One development especially provoked the king: For ten days begin­ning in mid-March 1984, Dine personally took part in direct foreign policy negotiations with Undersecretary of State Lawrence S. Eagle-burger and National Security Adviser McFarlane.14 During one session, Eagleburger offered to withdraw a widely publicized proposal to sell anti­aircraft missiles to Jordan if AIPAC would drop its support of legislation requiring the removal of the U.S. embassy in Israel from Tel Aviv to Jerusalem.
By then, King Hussein's sharp criticism of the United States—and AIPAC—had appeared in U.S. newspapers, and Dine knew it had strengthened congressional opposition to the sale of the missiles. At the time Eagleburger made his proposition, AIPAC already had forty-eight senators committed in opposition, and he received pledges from six more the next day.15 Thus, AIPAC was able to kill the sale without cutting a deal on other issues.
After he rejected Eagleburger's offer, Dine promised that AIPAC would cease active opposition to a proposal to help Jordan establish a rapid deployment force and would lobby to work out a compromise on the bill to transfer the U.S. embassy from Tel Aviv to Jerusalem if the administration would take two important steps: first, refuse to sell Stinger antiaircraft missiles to Saudi Arabia; second, issue a public letter announcing that it would engage in no further indirect communications with the Palestine Liberation Organization.16 Although the public letter
King of the Hill 5
did not appear, the administration backed away from the Stinger sales to both Saudi Arabia and Jordan.
Dine emerged from these negotiations with his prestige greatly enhanced. Richard Murphy, assistant secretary of state for Near East and South Asia affairs and the official charged with the development and administration of U.S. policies relating to the Middle East, was not invited to the Eagleburger-McFarlane-Dine negotiations, nor was he notified of the administrations decision to cancel the proposed sale of Stinger mis­siles until twelve hours after AIPAC received the information.
The Washington Post concluded that the episode "raised questions about the propriety of the administrations making deals on foreign pol­icy issues with a private, special-interest organization." Dine had a ready response: "We think it's better to be strong and criticized, than weak, ignored, and not respected."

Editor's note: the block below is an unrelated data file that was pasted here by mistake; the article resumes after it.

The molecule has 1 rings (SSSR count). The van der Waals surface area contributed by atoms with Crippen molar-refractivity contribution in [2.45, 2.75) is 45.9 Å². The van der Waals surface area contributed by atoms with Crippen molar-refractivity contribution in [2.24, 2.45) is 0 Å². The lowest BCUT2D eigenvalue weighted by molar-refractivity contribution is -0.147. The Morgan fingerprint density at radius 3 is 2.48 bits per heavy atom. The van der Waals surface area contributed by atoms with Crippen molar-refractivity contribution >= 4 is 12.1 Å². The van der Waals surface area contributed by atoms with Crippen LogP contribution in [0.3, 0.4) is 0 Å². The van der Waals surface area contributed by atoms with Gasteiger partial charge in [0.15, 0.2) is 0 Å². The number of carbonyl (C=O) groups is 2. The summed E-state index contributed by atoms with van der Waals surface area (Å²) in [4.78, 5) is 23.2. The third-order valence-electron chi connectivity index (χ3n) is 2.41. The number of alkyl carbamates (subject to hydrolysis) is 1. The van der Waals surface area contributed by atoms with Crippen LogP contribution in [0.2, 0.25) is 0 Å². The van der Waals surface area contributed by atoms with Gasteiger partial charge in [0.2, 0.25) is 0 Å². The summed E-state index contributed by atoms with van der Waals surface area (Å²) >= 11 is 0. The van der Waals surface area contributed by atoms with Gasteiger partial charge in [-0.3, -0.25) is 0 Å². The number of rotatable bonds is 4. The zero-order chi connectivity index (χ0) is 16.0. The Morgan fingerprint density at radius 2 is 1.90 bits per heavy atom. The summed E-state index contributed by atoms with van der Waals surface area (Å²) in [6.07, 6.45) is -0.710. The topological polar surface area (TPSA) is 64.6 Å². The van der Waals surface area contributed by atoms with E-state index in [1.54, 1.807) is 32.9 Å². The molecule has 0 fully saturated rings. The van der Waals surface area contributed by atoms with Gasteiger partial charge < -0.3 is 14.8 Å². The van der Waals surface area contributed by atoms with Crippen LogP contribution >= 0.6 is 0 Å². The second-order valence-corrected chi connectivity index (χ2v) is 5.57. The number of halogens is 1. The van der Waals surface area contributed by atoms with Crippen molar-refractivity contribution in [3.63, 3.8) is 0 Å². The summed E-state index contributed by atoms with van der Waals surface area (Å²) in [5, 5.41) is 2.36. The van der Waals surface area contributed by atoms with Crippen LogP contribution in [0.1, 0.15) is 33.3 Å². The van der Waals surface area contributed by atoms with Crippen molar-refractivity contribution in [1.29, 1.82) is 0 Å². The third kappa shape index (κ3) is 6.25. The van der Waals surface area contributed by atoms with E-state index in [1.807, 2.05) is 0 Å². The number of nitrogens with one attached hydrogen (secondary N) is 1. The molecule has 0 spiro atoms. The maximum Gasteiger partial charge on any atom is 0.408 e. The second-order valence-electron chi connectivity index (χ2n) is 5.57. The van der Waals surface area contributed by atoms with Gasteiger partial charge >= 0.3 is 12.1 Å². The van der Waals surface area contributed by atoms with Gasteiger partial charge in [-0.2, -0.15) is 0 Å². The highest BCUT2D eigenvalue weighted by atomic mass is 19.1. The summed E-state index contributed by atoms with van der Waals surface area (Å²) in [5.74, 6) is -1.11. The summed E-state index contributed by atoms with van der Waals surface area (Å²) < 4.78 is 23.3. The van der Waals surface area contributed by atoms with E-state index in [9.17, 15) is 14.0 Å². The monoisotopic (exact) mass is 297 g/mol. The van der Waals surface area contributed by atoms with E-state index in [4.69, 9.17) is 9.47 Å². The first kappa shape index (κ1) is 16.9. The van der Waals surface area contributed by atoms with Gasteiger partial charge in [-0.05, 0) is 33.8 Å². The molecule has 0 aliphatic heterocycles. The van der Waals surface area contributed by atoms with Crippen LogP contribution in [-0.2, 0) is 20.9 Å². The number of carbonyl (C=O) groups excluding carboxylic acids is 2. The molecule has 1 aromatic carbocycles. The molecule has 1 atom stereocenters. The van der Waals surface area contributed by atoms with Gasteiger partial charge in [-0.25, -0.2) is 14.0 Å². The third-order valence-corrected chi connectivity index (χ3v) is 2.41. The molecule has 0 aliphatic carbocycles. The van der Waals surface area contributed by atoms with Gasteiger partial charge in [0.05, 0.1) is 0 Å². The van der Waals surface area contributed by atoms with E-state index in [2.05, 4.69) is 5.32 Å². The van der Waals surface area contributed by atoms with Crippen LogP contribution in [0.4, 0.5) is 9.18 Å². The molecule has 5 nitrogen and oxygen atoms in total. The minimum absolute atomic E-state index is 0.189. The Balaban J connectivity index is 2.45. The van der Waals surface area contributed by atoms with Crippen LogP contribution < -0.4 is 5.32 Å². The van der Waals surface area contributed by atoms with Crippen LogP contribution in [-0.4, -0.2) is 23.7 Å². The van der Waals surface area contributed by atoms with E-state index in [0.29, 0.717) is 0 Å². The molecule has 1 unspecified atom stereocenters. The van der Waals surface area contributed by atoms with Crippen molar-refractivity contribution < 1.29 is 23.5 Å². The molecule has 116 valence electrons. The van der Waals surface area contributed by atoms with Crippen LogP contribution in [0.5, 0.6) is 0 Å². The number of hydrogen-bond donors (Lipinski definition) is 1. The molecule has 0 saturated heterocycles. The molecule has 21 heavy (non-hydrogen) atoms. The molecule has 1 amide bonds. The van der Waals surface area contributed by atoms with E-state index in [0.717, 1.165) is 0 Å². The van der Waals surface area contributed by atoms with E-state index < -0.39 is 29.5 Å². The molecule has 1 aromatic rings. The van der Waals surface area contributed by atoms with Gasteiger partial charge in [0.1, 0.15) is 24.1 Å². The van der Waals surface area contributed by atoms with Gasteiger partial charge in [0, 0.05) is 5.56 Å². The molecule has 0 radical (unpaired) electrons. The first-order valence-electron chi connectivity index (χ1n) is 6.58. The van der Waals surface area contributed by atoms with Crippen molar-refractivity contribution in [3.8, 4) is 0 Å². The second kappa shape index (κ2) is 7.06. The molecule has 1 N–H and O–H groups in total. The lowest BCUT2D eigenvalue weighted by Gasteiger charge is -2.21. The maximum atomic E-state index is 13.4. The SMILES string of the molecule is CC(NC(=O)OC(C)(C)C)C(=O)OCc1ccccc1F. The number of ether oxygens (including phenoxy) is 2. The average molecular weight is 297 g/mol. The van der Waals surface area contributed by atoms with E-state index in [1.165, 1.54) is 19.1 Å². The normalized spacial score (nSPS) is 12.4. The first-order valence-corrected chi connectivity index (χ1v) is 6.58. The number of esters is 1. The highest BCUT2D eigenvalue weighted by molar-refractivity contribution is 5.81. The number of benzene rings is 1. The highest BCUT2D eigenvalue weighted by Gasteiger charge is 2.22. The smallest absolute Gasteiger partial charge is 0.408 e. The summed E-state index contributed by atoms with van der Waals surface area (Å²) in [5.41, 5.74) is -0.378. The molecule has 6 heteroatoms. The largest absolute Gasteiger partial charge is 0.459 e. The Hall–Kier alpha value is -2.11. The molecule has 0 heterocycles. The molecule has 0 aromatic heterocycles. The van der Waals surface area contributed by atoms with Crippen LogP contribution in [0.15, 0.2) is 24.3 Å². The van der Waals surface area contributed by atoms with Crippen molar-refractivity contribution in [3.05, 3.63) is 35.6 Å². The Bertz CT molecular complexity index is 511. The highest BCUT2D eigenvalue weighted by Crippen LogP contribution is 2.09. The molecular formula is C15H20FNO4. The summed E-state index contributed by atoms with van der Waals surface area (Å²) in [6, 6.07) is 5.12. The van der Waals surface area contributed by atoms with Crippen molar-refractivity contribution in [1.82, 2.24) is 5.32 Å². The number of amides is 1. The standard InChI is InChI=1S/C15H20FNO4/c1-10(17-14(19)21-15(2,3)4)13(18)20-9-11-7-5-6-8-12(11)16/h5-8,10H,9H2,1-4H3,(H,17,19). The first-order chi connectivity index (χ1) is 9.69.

In part, the unprecedented presidential consideration was a tribute to Dines combination of ingratiating manner, tough, relentless spirit, and sheer dynamism. Under Dine, AIPAC's membership has risen from 11,000 to more than 50,000, and its annual budget had grown from $750,000 to more than $3 million.
Dine's influence was felt in power centers beyond the Oval Office. He received calls from presidential candidates as well as presidents, and he reported that former Vice President Walter Mondale "bounces ideas off us" before issuing statements on Middle East policy. And most con­gressional actions affecting Middle East policy were either approved or initiated by AIPAC.
Broadening the Network
To accomplish these feats for Israel—sometimes cooperating with the president of the United States, sometimes not—AIPAC's director utilized a team of hard-driving, able professionals and kept them working together smoothly. Policy lines were kept clear and the troops are well-disciplined. AIPAC's role is to support Israel's policies, not to help for­mulate them, so AIPAC maintained daily telephone communication with the Israeli embassy, and Dine's successor as executive director Howard Kohr met personally with embassy officials at least once a week.
5 They Dare to Speak Out
Although AIPAC has a small staff in comparison to other major U.S. Jewish organizations, it taps the resources of a broad nationwide net­work of unpaid activists. Annual membership meetings in Washington are a major way to rally the troops. Those attending hear prominent U.S. and Israeli speakers, participate in workshops and seminars, and con­tribute financially to the cause. The conferences attract top political tal­ent: the Israeli ambassador, senior White House and State Department officials, and prominent senators and House members. Recent confer­ences featured Senators Tom Daschle of South Dakota and John McCain of Arizona, Representative Tom DeLay of Texas, former and current Israeli Prime Ministers Ehud Barak and Ariel Sharon, and Texas Gover­nor George W. Bush—the year he was elected president.
The White House is also well represented at such conferences. While serving as Reagan's vice president, former U.S. president George Herbert Walker Bush assured AIPAC delegates that the Reagan administration would keep fighting against anti-Semitism at the United Nations and criticized three Democratic presidential candidates—Walter Mondale, Gary Hart, and Jesse Jackson—for being "soft on anti-Semitism."
Ties to other interest groups are carefully cultivated. Christian out­reach was announced as AIPAC's newest national program, and Merrie White, a "born-again Christian," was introduced as the director of rela­tions with the Christian community. According to Art Chotin, Dine's deputy, the goal was nothing less than to "bring that community into AIPAC." He noted the presence of fifty Christians representing thirty-five states as evidence of progress already made toward this end. White helped organize the annual Religious Roundtable Prayer Breakfast for Israel the following February. Chris Gerstein, AIPAC's political director, came to the position after seven years as special assistant to the president of the International Union of Operating Engineers.